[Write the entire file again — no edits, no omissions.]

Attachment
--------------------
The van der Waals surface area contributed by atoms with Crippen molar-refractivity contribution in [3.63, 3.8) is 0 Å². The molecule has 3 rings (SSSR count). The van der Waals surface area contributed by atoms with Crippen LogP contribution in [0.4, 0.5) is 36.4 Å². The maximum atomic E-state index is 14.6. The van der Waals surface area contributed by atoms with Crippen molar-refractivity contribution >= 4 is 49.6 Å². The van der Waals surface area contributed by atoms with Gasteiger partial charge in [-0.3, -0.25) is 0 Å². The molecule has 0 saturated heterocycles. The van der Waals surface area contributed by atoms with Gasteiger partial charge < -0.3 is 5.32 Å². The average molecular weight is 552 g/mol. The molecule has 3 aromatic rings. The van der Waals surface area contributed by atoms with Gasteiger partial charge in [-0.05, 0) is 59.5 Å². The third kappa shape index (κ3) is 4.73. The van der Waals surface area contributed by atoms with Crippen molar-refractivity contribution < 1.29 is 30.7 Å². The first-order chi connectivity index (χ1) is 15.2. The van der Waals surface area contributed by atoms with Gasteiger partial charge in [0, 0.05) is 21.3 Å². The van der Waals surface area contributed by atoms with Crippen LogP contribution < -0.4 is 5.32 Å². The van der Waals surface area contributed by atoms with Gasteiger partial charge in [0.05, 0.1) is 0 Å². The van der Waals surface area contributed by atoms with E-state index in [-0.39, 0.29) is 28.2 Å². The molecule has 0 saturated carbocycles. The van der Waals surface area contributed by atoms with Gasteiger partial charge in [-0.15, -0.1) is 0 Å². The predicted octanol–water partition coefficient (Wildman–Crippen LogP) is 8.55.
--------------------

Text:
The van der Waals surface area contributed by atoms with Crippen molar-refractivity contribution in [3.63, 3.8) is 0 Å². The molecule has 3 rings (SSSR count). The van der Waals surface area contributed by atoms with Crippen LogP contribution in [0.4, 0.5) is 36.4 Å². The maximum atomic E-state index is 14.6. The van der Waals surface area contributed by atoms with Crippen molar-refractivity contribution >= 4 is 49.6 Å². The van der Waals surface area contributed by atoms with Gasteiger partial charge in [-0.3, -0.25) is 0 Å². The molecule has 0 saturated heterocycles. The van der Waals surface area contributed by atoms with Gasteiger partial charge < -0.3 is 5.32 Å². The average molecular weight is 552 g/mol. The molecule has 3 aromatic rings. The van der Waals surface area contributed by atoms with Gasteiger partial charge in [-0.05, 0) is 59.5 Å². The third kappa shape index (κ3) is 4.73. The van der Waals surface area contributed by atoms with Crippen molar-refractivity contribution < 1.29 is 30.7 Å². The first-order chi connectivity index (χ1) is 15.2. The van der Waals surface area contributed by atoms with Gasteiger partial charge in [0, 0.05) is 21.3 Å². The van der Waals surface area contributed by atoms with Crippen LogP contribution < -0.4 is 5.32 Å². The van der Waals surface area contributed by atoms with Gasteiger partial charge in [0.05, 0.1) is 0 Å². The van der Waals surface area contributed by atoms with E-state index in [-0.39, 0.29) is 28.2 Å². The molecule has 0 saturated carbocycles. The van der Waals surface area contributed by atoms with Gasteiger partial charge in [-0.15, -0.1) is 0 Å². The predicted octanol–water partition coefficient (Wildman–Crippen LogP) is 8.55.